If you want to see a planet align with another in our solar system, you usually have to wait a while. Even the speediest planet, Mercury, takes 88 days to make a circuit around the sun.
But in many alien systems discovered by NASA's Kepler space telescope, planets are huddled close to their host stars and zoom around it in just a few days. And in one system, Kepler-80, the planets are "synchronized" in such a way that they repeat an alignment every 27 days, returning to the same positions relative to each other, a new study finds.
Kepler-80, a system about 1,100 light-years away, has five known planets. These worlds orbit their star in periods of 1.0, 3.1, 4.6, 7.1 and 9.5 days. Packed tightly around their star, the four outermost planets return to the same position relative to each other in less than a month, according to the new study. Such a condition is called resonance, and it is one reason the system can stay stable. [The Strangest Alien Planets (Gallery)]
The study team — led by Mariah MacDonald, who was an undergraduate at Florida Institute of Technology at the time — analyzed Kepler data of the Kepler-80 system. They determined that the four outer planets are all between four and seven times the mass of Earth. The researchers think these worlds are rocky "super-Earths," though two likely have atmospheres composed mostly of hydrogen and helium. (Earth's air is primarily nitrogen and oxygen.)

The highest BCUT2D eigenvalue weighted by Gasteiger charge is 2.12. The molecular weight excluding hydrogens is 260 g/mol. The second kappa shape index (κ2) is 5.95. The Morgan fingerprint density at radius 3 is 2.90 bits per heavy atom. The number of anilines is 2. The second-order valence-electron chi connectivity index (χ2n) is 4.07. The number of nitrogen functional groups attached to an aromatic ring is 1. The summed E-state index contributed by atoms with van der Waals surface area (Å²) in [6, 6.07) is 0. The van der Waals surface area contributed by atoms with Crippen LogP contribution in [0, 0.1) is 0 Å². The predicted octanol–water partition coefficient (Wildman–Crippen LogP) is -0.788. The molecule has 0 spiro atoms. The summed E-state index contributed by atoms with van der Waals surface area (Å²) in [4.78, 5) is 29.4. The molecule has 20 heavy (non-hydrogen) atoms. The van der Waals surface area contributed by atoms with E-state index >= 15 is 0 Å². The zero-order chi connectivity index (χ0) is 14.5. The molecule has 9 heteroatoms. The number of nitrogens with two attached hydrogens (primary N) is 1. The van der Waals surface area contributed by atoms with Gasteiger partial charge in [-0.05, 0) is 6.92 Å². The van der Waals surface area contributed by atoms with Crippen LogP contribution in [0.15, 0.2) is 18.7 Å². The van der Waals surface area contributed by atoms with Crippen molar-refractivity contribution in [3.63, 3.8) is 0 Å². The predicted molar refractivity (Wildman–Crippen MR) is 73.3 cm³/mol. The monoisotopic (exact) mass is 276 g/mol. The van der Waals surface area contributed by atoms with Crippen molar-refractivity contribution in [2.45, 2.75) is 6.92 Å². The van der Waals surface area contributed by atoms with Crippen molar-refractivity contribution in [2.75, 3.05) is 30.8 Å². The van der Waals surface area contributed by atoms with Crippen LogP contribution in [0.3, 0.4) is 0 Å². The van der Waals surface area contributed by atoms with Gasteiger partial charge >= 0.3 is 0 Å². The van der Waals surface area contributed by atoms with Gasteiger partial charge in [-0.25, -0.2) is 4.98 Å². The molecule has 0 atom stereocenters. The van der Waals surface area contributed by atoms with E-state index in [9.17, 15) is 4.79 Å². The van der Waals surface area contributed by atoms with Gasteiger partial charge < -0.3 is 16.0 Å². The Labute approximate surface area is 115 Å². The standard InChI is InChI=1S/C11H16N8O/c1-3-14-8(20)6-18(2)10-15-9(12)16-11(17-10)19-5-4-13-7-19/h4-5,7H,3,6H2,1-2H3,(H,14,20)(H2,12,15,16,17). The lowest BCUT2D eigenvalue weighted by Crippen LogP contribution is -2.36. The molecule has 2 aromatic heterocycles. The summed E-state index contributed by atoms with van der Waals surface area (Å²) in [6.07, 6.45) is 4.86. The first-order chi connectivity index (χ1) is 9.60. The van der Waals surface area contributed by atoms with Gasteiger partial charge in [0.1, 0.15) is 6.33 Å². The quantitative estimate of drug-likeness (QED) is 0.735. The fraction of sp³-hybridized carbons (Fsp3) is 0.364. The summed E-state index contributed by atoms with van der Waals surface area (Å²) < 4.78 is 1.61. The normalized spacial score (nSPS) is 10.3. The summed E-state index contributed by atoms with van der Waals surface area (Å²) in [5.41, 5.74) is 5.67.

Kepler-80-type configurations actually aren't all that uncommon; they are called Systems with Tightly- spaced Inner Planets, or STIPs, and hundreds of them have been found to date. What's unusual about Kepler-80 is the system's orbital resonance, which allows the planets to repeat their positions so often. It's also rare to have a good idea of the composition of four exoplanets in a single system, researchers said.
The new study has been accepted for publication in The Astronomical Journal. You can read a copy of it at the online preprint site Arxiv.org here: http://arxiv.org/abs/1607.07540.
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Jesse Emspak is a freelance journalist who has contributed to several publications, including Space.com, Scientific American, New Scientist, Smithsonian.com and Undark. He focuses on physics and cool technologies but has been known to write about the odder stories of human health and science as it relates to culture. Jesse has a Master of Arts from the University of California, Berkeley School of Journalism, and a Bachelor of Arts from the University of Rochester. Jesse spent years covering finance and cut his teeth at local newspapers, working local politics and police beats. Jesse likes to stay active and holds a fourth degree black belt in Karate, which just means he now knows how much he has to learn and the importance of good teaching.